“A fundamental premise of the Commission’s proposed regulatory approach is that a summary disclosure document can be developed that will enable investors to better understand the differences between brokerage accounts and advisory accounts, including the standards of conduct that apply, and make an informed choice among the available accounts and services,” the groups wrote. “Until testing verifies that this is a reasonable assumption – including with regard to the least financially sophisticated investors most in need of enhanced protections – we cannot fairly evaluate the Commission’s proposal to maintain separate and unequal standards for securities professionals that the Commission has deemed to be providing essentially the same service, investment advice, through different business models.”

The ability of the SEC to develop a strong rule took on added importance, as the Fifth Circuit Court of Appeals denied efforts by AARP and state attorneys general to intervene to save the Department of Labor’s conflict of interest rule.

After the DOL finalized its conflict of interest rule in April 2016, the major industry opponents sued the agency, claiming the DOL exceeded its authority in promulgating the rule and that the rule was unlawful in other ways. Although the DOL won this case in the district court, the industry opponents were successful on appeal. In March, the Fifth Circuit vacated the DOL rule, effectively killing it.

Following the court’s decision, it became clear that the Trump Administration would not appeal or seek rehearing of the Fifth Circuit panel’s decision. State attorneys general from California, New York, and Oregon as well as AARP tried to intervene, effectively trying to step into the DOL’s shoes in order to continue to defend the rule. However, the same panel that vacated the rule denied motions from both the state attorneys general and AARP. The states then sought a reconsideration of this ruling, but that too was denied.

Meanwhile, the Fifth Circuit has still not issued the mandate to make its ruling effective. There is speculation that one or several judges on the circuit is “holding the mandate,” stopping the court from making the ruling effective. If indeed this is happening, it is still possible for the entire circuit to vote to rehear the case on its own. Recognizing that the odds of rehearing are slim, however, CFA is seeking to ensure that the SEC proposal is the strongest it can be.

CFPB Shutters Student Protection Unit That Returned $750 Million to Consumers

Earlier this month, Acting Director Mick Mulvaney announced plans to shut down the Consumer Financial Protection Bureau’s (CFPB) Office for Students and Young Consumers, according to sources familiar with the decision and documents obtained by CFA.

The Office for Students is the only unit in the federal government solely focused on protecting student loan borrowers and young adults from predatory actors in the financial sector. Since the CFPB opened its doors, the work of the Office for Students and Young Consumers has helped to return more than $750 million to student loan borrowers and halted predatory practices that harmed millions in pursuit of the American Dream.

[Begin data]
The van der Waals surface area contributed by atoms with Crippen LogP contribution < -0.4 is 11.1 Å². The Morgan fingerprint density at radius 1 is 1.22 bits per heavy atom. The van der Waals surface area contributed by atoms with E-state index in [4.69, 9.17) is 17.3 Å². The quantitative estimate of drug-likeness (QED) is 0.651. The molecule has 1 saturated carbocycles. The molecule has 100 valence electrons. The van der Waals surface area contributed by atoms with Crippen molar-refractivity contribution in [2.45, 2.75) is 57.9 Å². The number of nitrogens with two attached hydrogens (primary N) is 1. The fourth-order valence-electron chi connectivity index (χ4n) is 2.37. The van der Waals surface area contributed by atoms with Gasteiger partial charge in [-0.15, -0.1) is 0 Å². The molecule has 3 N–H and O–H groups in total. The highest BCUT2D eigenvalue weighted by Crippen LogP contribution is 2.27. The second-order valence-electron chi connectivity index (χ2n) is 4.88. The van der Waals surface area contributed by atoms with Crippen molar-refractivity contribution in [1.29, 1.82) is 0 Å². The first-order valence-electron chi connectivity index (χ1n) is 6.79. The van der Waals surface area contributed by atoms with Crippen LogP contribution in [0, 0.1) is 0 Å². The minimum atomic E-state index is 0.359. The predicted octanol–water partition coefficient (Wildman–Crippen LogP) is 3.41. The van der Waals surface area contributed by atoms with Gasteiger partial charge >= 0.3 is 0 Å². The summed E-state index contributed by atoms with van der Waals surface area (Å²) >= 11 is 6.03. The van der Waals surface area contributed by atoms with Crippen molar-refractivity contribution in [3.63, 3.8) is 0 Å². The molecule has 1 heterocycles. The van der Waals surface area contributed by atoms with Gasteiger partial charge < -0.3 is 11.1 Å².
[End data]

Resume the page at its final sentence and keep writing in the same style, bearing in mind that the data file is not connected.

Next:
“Shuttering the CFPB’s student lending office is an appalling step in a longer march toward the elimination of meaningful American consumer protection law,” said CFA Financial Services Director Christopher Peterson in a press statement. “This action actively promotes greater profits for a handful of debt collection businesses at the expense of mistakes, neglect, and confusion for millions of student loan borrowers.”

For seven years, the Bureau’s Office for Students and Young Consumers, led by an independent Student Loan Ombudsman, accomplished the following:

  • Returned more than $750 million to student loan borrowers and halting predatory practices that harmed millions in pursuit of the American Dream.
  • Helped more than 60,000 borrowers demand answers from student loan companies.
  • Held predatory companies like Navient and ITT Tech accountable for their predatory practices.
  • Exposed the effects of student debt on the economy and society.
  • Called out widespread abuses by student loan debt collectors.

“The Trump Administration’s decision to close the one office in the federal government exclusively dedicated to protecting student loan borrowers is an about-face on the President’s student lending campaign promises,” said Peterson. “The Trump Administration is turning its back on a generation of student loan borrowers.”

Advocates Gather in D.C. for Lobby Day, Consumer Assembly

More than 140 consumer advocates from 35 states gathered in Washington, D.C. earlier this month for the second annual Consumer Lobby Day. Advocates had over 200 meetings with members of Congress about the need for stronger consumer financial protections for families living in their towns and cities, highlighting efforts to weaken the effectiveness of the Consumer Financial Protection Bureau (CFPB) and threats to protections against high-cost predatory payday loans that put families in a debt trap.

The effort was coordinated by the CFA and co-sponsored by Americans for Financial Reform, Consumer Action, Consumers Union, The Institute for College Access & Success, National Association of Consumer Advocates, National Consumer Law Center, National Consumers League, Public Citizen, and U.S. PIRG. “The second annual Consumer Lobby Day provided an opportunity for consumer advocates from across the country to speak in a united voice to their elected officials about the importance of strong consumer financial protections for working families,” said CFA Legislative Director and General Counsel Rachel Weintraub.

The lobby day was held in conjunction with CFA’s 52nd annual Consumer Assembly. The conference featured keynote speeches from: Congressman Jamie Raskin (D-MD); Scott Keeter, Senior Survey Advisor at Pew Research Center; Illinois Attorney General Lisa Madigan; Norm Ornstein, Resident Scholar at the American Enterprise Institute; and U.S. Consumer Product Safety Commission Acting Chairman Ann Marie Buerkle.

In addition, conference sessions addressed a wide array of topics, including: Consumer Protections for Servicemembers & Military Families; Combating Auto Sales Abuses; The Future of Net Neutrality and Universal Service; Fintech: Implications for Consumers and Advocates; and Effective Strategies for Convincing Agencies to Put Consumers First.